In a nice touch, Lussier said the film’s simple, evocative title came from “Groundhog Day,” since work on “Drive Angry” started around the holiday and Lussier couldn’t stop thinking about the Bill Murray comedy and the scene where Murray warns the groundhog, “Don’t drive angry!” But the panel’s most interesting insight came from one of the audience’s silliest questions. When a fan asked Cage whether he had an obsession with “beating the devil,” given films like this and “Ghost Rider,” Cage gave a rather spellbinding reply that partially explains his increasingly strange career choices, which I’ll run in full:
I am eclectic and I’m always looking to push the boundaries with film acting and at this point in my career, I think I stumbled on the concept that if I can play characters that have a bit of a supernatural element to them, it opens up my options.
It’s infinite the things I can do in terms of behavior and performance. It’s limitless, so there’s only very few ways you can do that where you can think of film acting as other artforms that are perhaps abstract like jazz music or abstract painting.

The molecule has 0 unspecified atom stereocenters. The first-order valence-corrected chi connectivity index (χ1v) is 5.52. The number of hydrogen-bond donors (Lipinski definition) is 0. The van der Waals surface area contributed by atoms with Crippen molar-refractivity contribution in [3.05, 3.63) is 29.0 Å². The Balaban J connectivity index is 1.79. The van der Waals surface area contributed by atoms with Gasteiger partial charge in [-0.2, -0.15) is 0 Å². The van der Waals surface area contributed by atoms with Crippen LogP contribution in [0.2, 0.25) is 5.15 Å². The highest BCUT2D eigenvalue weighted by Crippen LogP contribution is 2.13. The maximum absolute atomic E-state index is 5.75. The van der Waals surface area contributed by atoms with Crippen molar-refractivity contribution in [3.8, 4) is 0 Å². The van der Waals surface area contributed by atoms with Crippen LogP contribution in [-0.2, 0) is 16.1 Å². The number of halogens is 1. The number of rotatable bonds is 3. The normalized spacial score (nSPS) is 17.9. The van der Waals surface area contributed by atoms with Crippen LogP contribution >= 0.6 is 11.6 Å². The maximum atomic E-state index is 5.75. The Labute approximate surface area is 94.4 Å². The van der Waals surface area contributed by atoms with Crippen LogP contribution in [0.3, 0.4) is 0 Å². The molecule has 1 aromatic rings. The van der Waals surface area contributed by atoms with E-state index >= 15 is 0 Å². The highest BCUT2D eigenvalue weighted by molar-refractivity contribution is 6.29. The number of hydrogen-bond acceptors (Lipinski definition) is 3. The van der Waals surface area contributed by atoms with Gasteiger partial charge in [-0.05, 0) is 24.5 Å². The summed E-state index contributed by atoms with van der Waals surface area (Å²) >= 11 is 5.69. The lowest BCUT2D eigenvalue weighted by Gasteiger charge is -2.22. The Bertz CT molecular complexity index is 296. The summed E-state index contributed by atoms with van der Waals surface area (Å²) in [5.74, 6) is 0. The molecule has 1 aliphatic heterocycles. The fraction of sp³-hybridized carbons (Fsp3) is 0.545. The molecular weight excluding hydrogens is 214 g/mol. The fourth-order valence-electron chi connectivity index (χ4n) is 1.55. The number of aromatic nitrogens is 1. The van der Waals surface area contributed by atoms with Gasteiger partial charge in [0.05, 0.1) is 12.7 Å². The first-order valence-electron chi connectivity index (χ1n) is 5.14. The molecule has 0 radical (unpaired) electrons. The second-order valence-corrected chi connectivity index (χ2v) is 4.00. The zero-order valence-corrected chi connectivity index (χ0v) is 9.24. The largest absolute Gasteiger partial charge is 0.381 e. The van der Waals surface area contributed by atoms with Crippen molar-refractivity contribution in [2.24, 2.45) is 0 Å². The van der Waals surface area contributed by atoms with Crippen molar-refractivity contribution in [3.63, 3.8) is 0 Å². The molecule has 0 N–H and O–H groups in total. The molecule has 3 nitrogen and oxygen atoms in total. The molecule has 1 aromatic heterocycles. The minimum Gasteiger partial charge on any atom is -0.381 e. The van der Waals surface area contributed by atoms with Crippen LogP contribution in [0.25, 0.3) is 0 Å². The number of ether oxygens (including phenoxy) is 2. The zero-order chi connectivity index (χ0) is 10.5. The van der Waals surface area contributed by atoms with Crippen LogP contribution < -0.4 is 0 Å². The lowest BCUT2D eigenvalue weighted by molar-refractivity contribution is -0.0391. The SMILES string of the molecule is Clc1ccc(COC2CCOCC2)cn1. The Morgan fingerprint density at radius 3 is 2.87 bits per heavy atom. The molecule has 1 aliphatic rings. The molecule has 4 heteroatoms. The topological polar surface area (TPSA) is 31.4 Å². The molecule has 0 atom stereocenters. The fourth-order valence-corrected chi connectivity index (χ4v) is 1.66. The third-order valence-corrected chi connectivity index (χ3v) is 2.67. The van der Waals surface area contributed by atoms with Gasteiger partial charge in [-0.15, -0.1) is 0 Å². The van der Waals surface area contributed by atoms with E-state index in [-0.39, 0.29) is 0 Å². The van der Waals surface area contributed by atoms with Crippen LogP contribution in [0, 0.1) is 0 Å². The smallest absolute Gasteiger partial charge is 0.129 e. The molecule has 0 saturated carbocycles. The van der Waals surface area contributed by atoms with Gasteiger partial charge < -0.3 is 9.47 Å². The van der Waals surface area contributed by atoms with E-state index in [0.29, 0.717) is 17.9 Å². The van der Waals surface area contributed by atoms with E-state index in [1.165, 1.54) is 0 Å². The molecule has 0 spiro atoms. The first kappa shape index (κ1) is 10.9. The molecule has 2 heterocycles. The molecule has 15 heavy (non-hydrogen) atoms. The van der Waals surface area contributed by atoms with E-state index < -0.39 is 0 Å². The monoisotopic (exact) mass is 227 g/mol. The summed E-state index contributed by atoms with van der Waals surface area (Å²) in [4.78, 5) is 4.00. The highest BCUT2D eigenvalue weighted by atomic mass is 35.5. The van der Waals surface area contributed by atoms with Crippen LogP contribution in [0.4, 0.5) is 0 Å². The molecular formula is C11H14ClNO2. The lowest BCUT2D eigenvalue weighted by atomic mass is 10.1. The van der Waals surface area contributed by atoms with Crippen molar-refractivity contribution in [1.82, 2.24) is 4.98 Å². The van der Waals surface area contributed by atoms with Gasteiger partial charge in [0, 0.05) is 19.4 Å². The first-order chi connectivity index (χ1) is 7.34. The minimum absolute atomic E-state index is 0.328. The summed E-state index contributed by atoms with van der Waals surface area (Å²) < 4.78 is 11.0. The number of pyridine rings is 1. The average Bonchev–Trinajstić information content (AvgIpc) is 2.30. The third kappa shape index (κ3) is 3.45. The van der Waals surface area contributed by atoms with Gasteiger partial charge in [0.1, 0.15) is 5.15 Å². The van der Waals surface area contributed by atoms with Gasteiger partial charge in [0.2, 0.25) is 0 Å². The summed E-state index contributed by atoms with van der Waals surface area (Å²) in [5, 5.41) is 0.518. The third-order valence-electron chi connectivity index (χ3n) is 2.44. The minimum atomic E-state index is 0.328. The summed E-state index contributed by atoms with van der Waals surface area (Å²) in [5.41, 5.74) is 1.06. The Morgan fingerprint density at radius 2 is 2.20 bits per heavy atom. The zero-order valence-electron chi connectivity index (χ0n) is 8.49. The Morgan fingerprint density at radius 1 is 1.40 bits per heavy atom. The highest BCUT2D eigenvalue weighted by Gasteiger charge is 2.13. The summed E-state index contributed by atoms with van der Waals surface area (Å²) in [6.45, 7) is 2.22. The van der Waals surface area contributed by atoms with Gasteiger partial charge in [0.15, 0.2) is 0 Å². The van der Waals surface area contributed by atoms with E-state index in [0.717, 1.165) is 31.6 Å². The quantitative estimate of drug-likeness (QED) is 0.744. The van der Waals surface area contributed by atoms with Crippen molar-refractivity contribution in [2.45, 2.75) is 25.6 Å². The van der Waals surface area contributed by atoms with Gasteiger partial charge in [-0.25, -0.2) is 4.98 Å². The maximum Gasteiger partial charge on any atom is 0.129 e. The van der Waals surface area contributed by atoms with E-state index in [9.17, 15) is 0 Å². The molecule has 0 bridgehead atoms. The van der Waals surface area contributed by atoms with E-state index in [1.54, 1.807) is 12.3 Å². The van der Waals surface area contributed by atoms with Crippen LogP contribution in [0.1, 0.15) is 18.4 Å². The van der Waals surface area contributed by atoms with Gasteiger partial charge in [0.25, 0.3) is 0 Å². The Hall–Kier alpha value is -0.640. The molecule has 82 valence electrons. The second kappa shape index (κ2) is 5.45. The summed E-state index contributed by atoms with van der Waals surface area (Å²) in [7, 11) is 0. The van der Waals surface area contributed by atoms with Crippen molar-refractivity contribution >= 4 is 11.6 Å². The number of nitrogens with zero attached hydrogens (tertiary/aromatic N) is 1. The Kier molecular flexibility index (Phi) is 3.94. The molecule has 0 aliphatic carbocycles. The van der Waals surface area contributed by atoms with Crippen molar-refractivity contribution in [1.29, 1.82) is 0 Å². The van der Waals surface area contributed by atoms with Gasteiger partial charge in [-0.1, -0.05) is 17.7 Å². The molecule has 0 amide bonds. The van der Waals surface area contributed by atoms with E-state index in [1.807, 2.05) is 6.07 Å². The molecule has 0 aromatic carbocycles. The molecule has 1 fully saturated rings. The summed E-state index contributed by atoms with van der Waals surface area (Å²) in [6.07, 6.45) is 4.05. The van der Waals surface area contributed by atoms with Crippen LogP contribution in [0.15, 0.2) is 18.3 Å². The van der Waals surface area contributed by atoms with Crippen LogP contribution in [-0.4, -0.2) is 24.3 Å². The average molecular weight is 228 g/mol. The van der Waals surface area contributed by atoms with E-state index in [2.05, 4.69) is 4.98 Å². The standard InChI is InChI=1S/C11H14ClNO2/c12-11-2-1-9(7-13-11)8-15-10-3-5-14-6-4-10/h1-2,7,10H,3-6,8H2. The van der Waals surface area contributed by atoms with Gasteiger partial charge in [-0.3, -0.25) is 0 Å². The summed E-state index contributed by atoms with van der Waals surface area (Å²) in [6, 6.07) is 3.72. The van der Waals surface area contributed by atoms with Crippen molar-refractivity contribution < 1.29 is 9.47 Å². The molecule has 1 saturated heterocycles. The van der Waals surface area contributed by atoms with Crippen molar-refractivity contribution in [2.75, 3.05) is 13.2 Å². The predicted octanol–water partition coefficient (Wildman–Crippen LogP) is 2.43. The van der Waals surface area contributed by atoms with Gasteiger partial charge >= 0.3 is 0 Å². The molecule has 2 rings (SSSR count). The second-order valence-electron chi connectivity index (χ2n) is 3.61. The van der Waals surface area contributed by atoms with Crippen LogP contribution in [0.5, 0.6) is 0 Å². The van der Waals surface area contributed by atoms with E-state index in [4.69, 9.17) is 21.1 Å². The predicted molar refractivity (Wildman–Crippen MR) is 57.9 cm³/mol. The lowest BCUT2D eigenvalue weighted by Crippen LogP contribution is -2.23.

One of the ways to do it is play a character who’s really high on drugs like in “Bad Lieutenant” and another way is to play characters that are from somewhere else and that it’s all bets are off like “Drive Angry” and then another way is to just play somebody completely insane. And that’s next. [laughs]
With a straight face, Cage would explain how his character in “Drive Angry” is “driven, but it’s not so easy to just say he’s angry. There’s other levels going on.” Between that and co-star William Fichtner’s promise that he drives a hydrogen tanker, I was sold. The film is coming out February 11th next year.
Arriving sooner is “Skyline,” a sci-fi invasion flick that most people probably had no idea existed before arriving at Comic-Con. It’s been an 11-month production from start to finish, which is unusual for any film, let alone a CG-heavy spectacle. Directors Colin and Greg Strause wouldn’t be anyone’s preconceived idea of independent filmmakers, as the brothers who made their directorial debut on “Alien Vs. Predator: Requiem” and run the preeminent Hollywood effects house Hydraulics, responsible for work on films like “Avatar” and “Iron Man 2.”